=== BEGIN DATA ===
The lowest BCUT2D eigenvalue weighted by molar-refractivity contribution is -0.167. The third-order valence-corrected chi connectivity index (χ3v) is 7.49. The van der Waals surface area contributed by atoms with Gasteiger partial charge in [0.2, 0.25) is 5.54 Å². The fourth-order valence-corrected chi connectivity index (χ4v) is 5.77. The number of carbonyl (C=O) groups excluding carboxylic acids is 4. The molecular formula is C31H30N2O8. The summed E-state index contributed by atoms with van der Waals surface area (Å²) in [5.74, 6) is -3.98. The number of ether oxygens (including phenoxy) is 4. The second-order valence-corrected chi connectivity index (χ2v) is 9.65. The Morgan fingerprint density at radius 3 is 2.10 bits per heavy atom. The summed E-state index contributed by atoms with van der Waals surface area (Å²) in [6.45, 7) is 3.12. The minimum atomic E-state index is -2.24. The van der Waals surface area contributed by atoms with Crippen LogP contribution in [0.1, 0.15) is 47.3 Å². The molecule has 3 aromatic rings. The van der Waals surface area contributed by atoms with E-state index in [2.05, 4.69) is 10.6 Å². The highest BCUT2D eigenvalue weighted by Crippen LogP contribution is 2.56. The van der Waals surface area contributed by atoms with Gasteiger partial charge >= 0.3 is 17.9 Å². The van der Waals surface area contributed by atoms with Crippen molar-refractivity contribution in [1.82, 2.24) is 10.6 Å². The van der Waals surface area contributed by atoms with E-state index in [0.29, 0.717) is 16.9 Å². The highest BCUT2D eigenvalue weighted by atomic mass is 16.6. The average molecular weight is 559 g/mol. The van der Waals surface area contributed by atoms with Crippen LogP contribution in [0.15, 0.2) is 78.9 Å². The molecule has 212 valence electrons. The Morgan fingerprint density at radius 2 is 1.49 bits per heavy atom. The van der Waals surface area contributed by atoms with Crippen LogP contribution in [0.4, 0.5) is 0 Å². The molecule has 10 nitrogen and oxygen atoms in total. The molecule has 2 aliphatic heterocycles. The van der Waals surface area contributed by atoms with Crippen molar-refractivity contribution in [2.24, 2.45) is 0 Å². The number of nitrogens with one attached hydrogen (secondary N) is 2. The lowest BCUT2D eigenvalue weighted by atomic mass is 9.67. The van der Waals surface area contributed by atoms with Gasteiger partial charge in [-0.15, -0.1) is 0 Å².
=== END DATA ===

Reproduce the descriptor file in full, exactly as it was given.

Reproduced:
The lowest BCUT2D eigenvalue weighted by molar-refractivity contribution is -0.167. The third-order valence-corrected chi connectivity index (χ3v) is 7.49. The van der Waals surface area contributed by atoms with Gasteiger partial charge in [0.2, 0.25) is 5.54 Å². The fourth-order valence-corrected chi connectivity index (χ4v) is 5.77. The number of carbonyl (C=O) groups excluding carboxylic acids is 4. The molecular formula is C31H30N2O8. The summed E-state index contributed by atoms with van der Waals surface area (Å²) in [5.74, 6) is -3.98. The number of ether oxygens (including phenoxy) is 4. The second-order valence-corrected chi connectivity index (χ2v) is 9.65. The Morgan fingerprint density at radius 3 is 2.10 bits per heavy atom. The summed E-state index contributed by atoms with van der Waals surface area (Å²) in [6.45, 7) is 3.12. The minimum atomic E-state index is -2.24. The van der Waals surface area contributed by atoms with Crippen LogP contribution in [0.1, 0.15) is 47.3 Å². The molecule has 3 aromatic rings. The van der Waals surface area contributed by atoms with E-state index in [2.05, 4.69) is 10.6 Å². The highest BCUT2D eigenvalue weighted by Crippen LogP contribution is 2.56. The van der Waals surface area contributed by atoms with Gasteiger partial charge >= 0.3 is 17.9 Å². The van der Waals surface area contributed by atoms with Crippen molar-refractivity contribution in [1.82, 2.24) is 10.6 Å². The van der Waals surface area contributed by atoms with E-state index in [0.29, 0.717) is 16.9 Å². The highest BCUT2D eigenvalue weighted by atomic mass is 16.6. The average molecular weight is 559 g/mol. The van der Waals surface area contributed by atoms with Crippen LogP contribution in [0.15, 0.2) is 78.9 Å². The molecule has 212 valence electrons. The Morgan fingerprint density at radius 2 is 1.49 bits per heavy atom. The van der Waals surface area contributed by atoms with Crippen LogP contribution in [0.4, 0.5) is 0 Å². The molecule has 10 nitrogen and oxygen atoms in total. The molecule has 2 aliphatic heterocycles. The van der Waals surface area contributed by atoms with Crippen molar-refractivity contribution in [2.24, 2.45) is 0 Å². The number of nitrogens with one attached hydrogen (secondary N) is 2. The lowest BCUT2D eigenvalue weighted by atomic mass is 9.67. The van der Waals surface area contributed by atoms with Gasteiger partial charge in [-0.15, -0.1) is 0 Å².